the Hulk Archives - Robot 6 @ Comic Book Resources
Auctions | An original 1939 drawing of Tintin created by Herge for the cover of the weekly magazine Le Petit Vingtième sold Sunday for $673,468 at an auction of French and Belgian comics art held simultaneously in Paris and Brussels. The auction featured 101 works, of which 86 were purchased for a total of $2.4 million. [Agence France-Presse]
Auctions | A copy of The Hulk #181, featuring the first appearance of Wolverine, fetched $8,000 at an auction held Saturday at Back to the Past comics store in Redford, Michigan. [My Fox Detroit]
Retailing | System of a Down drummer John Dolmayan, who shuttered his online store Torpedo Comics in 2010 after about three years in business, is looking to open a brick-and-mortar shop. A brief story notes that while Las Vegas store Comic Oasis, owner Derrick Taylor is partnering with Dolmayan to open Torpedo Comics in January at 8775 Lindell Road, Building H, Suite 150. [Vegas Inc.]
Debuting in 2001, Marvel’s MAX line was an attempt to draw a clear line between its vaguely older-teen comics and distinctly “adult” titles featuring some of the well, edgier, characters from its library. The imprint largely excelled at that, with the flagship Alias, by Brian Michael Bendis and Michael Gaydos, and Garth Ennis’ takes on Nick Fury and the Punisher. However, in recent years it’s become a shadow of its former self, existing solely to carry Ennis’ recent return to Fury, and the noble but ill-fitting Wolverine MAX. But that doesn’t mean it can’t have a revival.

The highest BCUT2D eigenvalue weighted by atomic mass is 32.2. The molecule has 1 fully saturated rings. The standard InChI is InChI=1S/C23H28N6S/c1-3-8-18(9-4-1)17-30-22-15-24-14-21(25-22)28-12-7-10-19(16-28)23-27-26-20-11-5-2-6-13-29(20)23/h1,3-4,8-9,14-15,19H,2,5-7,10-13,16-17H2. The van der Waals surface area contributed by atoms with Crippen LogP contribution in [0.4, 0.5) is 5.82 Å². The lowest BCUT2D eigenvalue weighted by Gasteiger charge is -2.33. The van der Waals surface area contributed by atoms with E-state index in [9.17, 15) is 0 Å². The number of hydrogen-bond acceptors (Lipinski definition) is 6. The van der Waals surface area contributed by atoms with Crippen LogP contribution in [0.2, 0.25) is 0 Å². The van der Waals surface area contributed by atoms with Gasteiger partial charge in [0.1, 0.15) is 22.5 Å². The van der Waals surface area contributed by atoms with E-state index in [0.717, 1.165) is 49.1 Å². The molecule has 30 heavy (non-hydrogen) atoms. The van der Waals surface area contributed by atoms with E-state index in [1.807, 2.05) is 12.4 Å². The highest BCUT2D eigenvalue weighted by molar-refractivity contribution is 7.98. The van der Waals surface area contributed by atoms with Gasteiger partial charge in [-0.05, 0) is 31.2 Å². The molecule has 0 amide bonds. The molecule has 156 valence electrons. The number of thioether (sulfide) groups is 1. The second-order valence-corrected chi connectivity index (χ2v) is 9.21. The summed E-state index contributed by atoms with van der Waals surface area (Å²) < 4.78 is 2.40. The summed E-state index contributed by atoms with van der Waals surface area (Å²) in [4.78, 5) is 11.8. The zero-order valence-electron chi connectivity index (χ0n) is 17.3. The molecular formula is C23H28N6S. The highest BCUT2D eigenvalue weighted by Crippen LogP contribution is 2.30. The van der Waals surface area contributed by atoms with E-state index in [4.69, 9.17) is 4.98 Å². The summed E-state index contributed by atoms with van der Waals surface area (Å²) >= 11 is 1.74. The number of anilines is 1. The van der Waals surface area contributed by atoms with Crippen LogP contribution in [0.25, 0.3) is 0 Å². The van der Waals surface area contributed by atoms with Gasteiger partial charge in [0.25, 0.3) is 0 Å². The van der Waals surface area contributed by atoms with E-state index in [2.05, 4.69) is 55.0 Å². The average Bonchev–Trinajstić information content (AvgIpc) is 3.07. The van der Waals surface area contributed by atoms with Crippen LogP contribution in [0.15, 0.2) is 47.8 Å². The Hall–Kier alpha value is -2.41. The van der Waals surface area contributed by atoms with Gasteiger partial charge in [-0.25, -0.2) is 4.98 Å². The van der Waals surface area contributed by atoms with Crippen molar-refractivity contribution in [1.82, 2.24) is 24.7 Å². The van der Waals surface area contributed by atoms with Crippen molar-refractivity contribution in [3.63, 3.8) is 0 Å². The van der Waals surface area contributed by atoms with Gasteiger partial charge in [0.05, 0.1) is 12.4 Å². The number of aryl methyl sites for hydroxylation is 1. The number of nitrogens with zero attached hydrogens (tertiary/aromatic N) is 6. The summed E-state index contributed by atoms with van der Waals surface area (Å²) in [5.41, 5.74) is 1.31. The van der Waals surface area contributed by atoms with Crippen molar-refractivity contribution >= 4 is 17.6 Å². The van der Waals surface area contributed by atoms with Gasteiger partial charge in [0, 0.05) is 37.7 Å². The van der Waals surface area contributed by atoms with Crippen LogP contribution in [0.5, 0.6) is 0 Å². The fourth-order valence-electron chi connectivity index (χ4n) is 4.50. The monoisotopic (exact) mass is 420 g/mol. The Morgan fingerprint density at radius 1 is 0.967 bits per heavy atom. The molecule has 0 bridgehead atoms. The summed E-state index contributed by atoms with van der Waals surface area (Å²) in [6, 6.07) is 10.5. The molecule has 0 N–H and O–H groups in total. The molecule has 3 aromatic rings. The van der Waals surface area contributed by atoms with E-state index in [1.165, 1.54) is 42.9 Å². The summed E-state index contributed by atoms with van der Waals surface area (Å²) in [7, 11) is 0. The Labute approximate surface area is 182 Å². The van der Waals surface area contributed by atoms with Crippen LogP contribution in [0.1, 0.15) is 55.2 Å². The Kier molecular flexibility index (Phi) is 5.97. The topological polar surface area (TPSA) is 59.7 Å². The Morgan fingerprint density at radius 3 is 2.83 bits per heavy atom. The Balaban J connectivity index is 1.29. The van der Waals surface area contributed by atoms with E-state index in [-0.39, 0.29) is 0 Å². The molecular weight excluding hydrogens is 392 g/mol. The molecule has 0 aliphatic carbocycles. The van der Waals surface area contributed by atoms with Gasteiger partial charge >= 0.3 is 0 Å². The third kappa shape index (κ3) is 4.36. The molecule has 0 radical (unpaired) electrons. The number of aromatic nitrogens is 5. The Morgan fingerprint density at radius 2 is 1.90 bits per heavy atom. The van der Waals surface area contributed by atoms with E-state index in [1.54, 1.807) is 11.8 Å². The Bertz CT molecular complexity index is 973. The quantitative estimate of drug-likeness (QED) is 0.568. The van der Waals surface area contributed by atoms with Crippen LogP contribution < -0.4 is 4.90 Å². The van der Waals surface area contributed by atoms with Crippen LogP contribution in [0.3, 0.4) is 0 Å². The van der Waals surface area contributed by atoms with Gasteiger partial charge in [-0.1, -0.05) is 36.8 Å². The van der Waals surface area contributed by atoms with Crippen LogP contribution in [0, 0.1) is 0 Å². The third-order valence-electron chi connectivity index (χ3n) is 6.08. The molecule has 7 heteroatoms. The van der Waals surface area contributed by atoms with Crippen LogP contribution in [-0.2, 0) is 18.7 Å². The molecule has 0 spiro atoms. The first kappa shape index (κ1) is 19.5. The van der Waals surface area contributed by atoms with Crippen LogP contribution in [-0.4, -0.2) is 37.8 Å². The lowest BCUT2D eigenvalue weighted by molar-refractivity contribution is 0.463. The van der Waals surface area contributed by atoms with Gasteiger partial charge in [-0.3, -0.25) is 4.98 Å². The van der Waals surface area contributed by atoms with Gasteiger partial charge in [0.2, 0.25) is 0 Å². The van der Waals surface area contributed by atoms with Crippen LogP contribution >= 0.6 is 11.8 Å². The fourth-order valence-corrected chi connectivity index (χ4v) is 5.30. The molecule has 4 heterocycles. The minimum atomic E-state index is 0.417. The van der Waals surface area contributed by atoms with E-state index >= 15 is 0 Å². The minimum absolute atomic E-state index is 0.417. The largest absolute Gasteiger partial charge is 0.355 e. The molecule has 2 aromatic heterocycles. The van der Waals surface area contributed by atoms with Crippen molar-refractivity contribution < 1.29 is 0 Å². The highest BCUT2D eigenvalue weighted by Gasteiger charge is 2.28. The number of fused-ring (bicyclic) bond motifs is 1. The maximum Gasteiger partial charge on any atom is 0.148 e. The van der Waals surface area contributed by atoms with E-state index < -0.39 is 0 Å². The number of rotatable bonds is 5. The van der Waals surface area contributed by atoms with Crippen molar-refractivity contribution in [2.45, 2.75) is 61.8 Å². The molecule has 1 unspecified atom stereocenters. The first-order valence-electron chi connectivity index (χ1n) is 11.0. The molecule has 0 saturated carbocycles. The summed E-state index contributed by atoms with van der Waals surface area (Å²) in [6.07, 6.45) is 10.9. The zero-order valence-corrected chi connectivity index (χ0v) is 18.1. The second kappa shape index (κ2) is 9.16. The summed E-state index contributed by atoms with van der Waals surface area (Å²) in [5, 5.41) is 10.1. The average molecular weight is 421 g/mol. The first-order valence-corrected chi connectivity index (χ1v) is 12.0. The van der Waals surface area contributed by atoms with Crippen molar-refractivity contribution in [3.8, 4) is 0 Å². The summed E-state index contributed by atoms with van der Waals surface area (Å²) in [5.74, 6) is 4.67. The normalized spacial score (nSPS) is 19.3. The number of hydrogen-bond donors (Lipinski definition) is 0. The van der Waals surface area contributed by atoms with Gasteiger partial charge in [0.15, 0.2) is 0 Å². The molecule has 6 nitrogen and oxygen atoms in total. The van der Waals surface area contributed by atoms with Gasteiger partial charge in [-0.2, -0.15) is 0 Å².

In today’s Six by 6, I look at six characters that straddle the fence separating “popular” from “popular enough to carry their own series in the long-term” that would do well to take a trip to the MAX line. Some are no-brainers, while others might surprise you.
I’ve loved Jonathan Edwards‘ work since he was drawing dandies in powdered wigs for Deadline. I was even known to occasionally buy the NME just for his POP! A Complete History strips. Last week he posted these images to his blog: abstracted versions of some of Kirby and Ditko’s classic character designs for Marvel superheroes. Lovely stuff, and they speak volumes to just how durable those designs are, remaining recognizable even when rendered in a minimum of lines and blocks of color.
A few weeks ago, Gail Simone posted something on Tumblr that shamed me:
I love Barbara Gordon so much.
I love her as Oracle, I love her as Batgirl, I love her in Year One, I love her in the cartoons, I love Babs cosplayers…
…I just freaking love her, all right?”
There is no doubt in my mind that this is true. Last year, when the New 52 was announced and changes were rolling in, Simone was one of the few creators who listened to fans’ complaints against changes and maybe mourned a little with them as Oracle went back on the shelf and Batgirl returned. She has been steadfast in the development of Barbara Gordon for a long time now (man, since around 2003), and there is simply no doubt in my mind that she really loves that character.
And how wonderful is that? That a creator can love all incarnations of her favorite character, even the ones she has nothing to do with? Yeah, Simone has a lot of control on how we see Barbara Gordon, but there are so many mediums where that character is there but she is not. But with every incarnation comes another chance to see that Barbara Gordon in a new light and with fresh eyes.
How come I couldn’t say the same?
Following last week’s Black Widow and Hawkeye prints, Mondo two more limited-edition prints in honor of Marvel’s The Avengers: Captain America, by Phantom City Creative, and Bruce Banner/the Incredible Hulk (with Leviathan in the background), by Ken Taylor. The two posters will go on sale Thursday for $45 each. Sale times will be announced via Mondo’s Twitter account.